Less than 20 kilometres from Rotterdam lies perhaps the most typical sight of Holland. It is an area where original windmills have been preserved, with canals criss-crossing the landscape, and the green meadows in between are dotted with cows. The Netherlands consists for around a quarter of reclaimed land, that is, land lying below sea level. Reclaimed land is called polders. At Kinderdijk, the visitor can admire the windmills that made this reclamation possible already centuries ago, and also understand how polders were actually made.
Because a windmill has limited power and can only lift water for less than a metre and a half, windmills and small, special canals often had to be built at various levels to be able to pump water up over more than the maximum amount of metres feasible for one mill. This can be seen perfectly at the Kinderdijk area and it is the explanation of the large amount of windmills in this area. It also gives an idea how Holland must have looked like several centuries ago when there were over 10,000 windmills in the country!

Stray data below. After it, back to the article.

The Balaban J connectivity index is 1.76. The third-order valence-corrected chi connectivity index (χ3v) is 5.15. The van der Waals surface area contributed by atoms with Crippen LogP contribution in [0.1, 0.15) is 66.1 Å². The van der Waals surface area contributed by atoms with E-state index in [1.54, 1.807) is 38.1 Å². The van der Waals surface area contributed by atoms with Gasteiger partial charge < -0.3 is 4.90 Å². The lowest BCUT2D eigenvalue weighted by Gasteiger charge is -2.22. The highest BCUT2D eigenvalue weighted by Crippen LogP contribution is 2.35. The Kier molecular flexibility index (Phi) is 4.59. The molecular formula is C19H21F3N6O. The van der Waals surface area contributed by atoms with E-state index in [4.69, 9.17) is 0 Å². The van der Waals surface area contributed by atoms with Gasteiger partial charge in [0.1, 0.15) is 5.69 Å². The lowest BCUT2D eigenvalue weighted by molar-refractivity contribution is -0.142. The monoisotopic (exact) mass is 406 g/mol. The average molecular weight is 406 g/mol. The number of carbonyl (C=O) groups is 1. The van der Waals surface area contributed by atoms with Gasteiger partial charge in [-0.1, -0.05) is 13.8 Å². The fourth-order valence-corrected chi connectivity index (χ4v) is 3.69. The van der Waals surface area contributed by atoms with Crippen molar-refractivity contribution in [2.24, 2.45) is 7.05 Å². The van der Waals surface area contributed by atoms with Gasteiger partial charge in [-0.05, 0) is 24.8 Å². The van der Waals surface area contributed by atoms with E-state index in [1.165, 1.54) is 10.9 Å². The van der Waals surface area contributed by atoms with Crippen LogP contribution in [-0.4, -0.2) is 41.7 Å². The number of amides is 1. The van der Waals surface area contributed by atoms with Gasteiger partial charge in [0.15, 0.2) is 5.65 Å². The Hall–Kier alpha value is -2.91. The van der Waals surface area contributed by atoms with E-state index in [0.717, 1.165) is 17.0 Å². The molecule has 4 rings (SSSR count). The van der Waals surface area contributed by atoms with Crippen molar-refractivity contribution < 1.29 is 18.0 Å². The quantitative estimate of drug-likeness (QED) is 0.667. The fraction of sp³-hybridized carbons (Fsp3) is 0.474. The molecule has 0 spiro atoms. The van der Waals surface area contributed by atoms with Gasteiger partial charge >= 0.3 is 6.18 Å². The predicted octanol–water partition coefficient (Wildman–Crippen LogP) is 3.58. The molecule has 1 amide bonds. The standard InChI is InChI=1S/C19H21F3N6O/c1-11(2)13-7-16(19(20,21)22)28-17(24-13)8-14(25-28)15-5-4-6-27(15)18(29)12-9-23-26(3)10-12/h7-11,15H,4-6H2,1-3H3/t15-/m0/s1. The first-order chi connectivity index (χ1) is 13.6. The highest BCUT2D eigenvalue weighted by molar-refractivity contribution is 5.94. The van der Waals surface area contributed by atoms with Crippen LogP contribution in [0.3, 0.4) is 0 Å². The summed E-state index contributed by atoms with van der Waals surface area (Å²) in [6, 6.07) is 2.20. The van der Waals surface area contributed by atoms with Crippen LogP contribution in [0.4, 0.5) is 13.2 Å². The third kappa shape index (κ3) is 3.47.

Although water still needs to be managed in Holland and water needs to be disposed of regularly, the windmills have largely lost their former function, also in the Kinderdijk area. Enormous mechanical pumps have taken over their task, although in case of emergency it is still possible to use the windmills. One of the mills can actually be visited and it allows the visitor a good view on the functioning of a windmill. Through the small windows, it also gives a beautiful view over the whole area.
Personal travel impressions both in words and images from Kinderdijk (). Clicking on the pictures enlarges them and enables you to send the picture as a free e-card or download it for personal use, for instance, on your weblog. Or click on the map above to visit more places close to Kinderdijk.
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